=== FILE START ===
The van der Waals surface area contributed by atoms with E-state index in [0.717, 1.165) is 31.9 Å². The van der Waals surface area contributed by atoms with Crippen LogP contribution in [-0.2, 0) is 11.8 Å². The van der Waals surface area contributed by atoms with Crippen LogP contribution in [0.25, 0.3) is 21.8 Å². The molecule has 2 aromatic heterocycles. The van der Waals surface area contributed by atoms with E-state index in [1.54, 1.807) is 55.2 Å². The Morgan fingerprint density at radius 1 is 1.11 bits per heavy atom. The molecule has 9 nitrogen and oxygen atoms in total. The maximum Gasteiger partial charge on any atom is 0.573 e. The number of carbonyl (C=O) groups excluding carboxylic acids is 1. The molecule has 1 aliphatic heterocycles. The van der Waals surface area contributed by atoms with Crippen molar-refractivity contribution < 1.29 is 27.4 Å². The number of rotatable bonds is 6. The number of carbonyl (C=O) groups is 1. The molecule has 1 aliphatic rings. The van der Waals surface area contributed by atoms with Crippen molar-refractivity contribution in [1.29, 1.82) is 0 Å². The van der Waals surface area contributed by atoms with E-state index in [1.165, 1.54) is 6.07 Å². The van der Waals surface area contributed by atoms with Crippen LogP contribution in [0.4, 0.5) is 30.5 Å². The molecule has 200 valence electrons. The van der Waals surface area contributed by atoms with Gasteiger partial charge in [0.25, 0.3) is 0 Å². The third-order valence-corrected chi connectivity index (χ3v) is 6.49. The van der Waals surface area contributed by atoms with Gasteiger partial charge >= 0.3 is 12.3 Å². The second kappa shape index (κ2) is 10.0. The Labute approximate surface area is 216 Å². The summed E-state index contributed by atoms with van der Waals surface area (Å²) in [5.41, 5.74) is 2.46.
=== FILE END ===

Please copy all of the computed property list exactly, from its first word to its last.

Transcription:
The van der Waals surface area contributed by atoms with E-state index in [0.717, 1.165) is 31.9 Å². The van der Waals surface area contributed by atoms with Crippen LogP contribution in [-0.2, 0) is 11.8 Å². The van der Waals surface area contributed by atoms with Crippen LogP contribution in [0.25, 0.3) is 21.8 Å². The molecule has 2 aromatic heterocycles. The van der Waals surface area contributed by atoms with E-state index in [1.54, 1.807) is 55.2 Å². The Morgan fingerprint density at radius 1 is 1.11 bits per heavy atom. The molecule has 9 nitrogen and oxygen atoms in total. The maximum Gasteiger partial charge on any atom is 0.573 e. The number of carbonyl (C=O) groups excluding carboxylic acids is 1. The molecule has 1 aliphatic heterocycles. The van der Waals surface area contributed by atoms with Crippen molar-refractivity contribution < 1.29 is 27.4 Å². The number of rotatable bonds is 6. The number of carbonyl (C=O) groups is 1. The molecule has 1 aliphatic rings. The van der Waals surface area contributed by atoms with Crippen molar-refractivity contribution in [1.29, 1.82) is 0 Å². The van der Waals surface area contributed by atoms with E-state index in [1.165, 1.54) is 6.07 Å². The van der Waals surface area contributed by atoms with Crippen LogP contribution in [0.4, 0.5) is 30.5 Å². The molecule has 200 valence electrons. The van der Waals surface area contributed by atoms with Gasteiger partial charge in [0.25, 0.3) is 0 Å². The third-order valence-corrected chi connectivity index (χ3v) is 6.49. The van der Waals surface area contributed by atoms with Gasteiger partial charge >= 0.3 is 12.3 Å². The second kappa shape index (κ2) is 10.0. The Labute approximate surface area is 216 Å². The summed E-state index contributed by atoms with van der Waals surface area (Å²) in [5.41, 5.74) is 2.46.